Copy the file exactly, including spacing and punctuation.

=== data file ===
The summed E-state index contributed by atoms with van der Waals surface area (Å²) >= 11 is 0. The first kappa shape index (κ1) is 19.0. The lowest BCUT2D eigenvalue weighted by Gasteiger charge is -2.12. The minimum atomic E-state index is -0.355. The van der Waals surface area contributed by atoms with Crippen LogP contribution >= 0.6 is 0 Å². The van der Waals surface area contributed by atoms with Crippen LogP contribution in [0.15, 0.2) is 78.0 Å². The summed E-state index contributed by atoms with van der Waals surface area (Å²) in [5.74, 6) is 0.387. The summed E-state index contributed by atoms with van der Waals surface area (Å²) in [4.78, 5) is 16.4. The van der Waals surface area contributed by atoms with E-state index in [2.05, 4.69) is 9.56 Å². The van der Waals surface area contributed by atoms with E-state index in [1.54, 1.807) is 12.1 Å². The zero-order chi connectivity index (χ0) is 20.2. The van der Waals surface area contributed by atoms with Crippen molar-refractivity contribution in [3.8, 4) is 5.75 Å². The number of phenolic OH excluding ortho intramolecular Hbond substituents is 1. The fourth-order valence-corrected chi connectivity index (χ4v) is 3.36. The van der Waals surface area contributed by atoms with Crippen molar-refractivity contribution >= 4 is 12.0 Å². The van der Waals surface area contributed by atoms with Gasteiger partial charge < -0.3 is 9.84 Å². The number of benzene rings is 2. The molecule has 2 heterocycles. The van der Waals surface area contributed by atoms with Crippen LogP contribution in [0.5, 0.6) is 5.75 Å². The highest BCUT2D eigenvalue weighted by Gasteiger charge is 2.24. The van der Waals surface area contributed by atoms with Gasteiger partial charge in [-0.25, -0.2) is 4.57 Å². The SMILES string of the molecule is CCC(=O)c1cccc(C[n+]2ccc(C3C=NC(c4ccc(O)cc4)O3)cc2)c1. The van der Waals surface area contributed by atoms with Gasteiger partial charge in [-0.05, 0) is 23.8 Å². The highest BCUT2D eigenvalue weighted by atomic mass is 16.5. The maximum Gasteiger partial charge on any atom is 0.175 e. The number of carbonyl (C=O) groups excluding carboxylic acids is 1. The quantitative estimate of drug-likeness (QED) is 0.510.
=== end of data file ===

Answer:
The summed E-state index contributed by atoms with van der Waals surface area (Å²) >= 11 is 0. The first kappa shape index (κ1) is 19.0. The lowest BCUT2D eigenvalue weighted by Gasteiger charge is -2.12. The minimum atomic E-state index is -0.355. The van der Waals surface area contributed by atoms with Crippen LogP contribution >= 0.6 is 0 Å². The van der Waals surface area contributed by atoms with Crippen LogP contribution in [0.15, 0.2) is 78.0 Å². The summed E-state index contributed by atoms with van der Waals surface area (Å²) in [5.74, 6) is 0.387. The summed E-state index contributed by atoms with van der Waals surface area (Å²) in [4.78, 5) is 16.4. The van der Waals surface area contributed by atoms with E-state index in [2.05, 4.69) is 9.56 Å². The van der Waals surface area contributed by atoms with E-state index in [1.54, 1.807) is 12.1 Å². The zero-order chi connectivity index (χ0) is 20.2. The van der Waals surface area contributed by atoms with Crippen molar-refractivity contribution in [3.8, 4) is 5.75 Å². The number of phenolic OH excluding ortho intramolecular Hbond substituents is 1. The fourth-order valence-corrected chi connectivity index (χ4v) is 3.36. The van der Waals surface area contributed by atoms with Crippen molar-refractivity contribution >= 4 is 12.0 Å². The van der Waals surface area contributed by atoms with Gasteiger partial charge < -0.3 is 9.84 Å². The number of benzene rings is 2. The molecule has 2 heterocycles. The van der Waals surface area contributed by atoms with Crippen LogP contribution in [0.5, 0.6) is 5.75 Å². The highest BCUT2D eigenvalue weighted by Gasteiger charge is 2.24. The van der Waals surface area contributed by atoms with Gasteiger partial charge in [-0.25, -0.2) is 4.57 Å². The SMILES string of the molecule is CCC(=O)c1cccc(C[n+]2ccc(C3C=NC(c4ccc(O)cc4)O3)cc2)c1. The van der Waals surface area contributed by atoms with Gasteiger partial charge in [-0.05, 0) is 23.8 Å². The highest BCUT2D eigenvalue weighted by atomic mass is 16.5. The maximum Gasteiger partial charge on any atom is 0.175 e. The number of carbonyl (C=O) groups excluding carboxylic acids is 1. The quantitative estimate of drug-likeness (QED) is 0.510.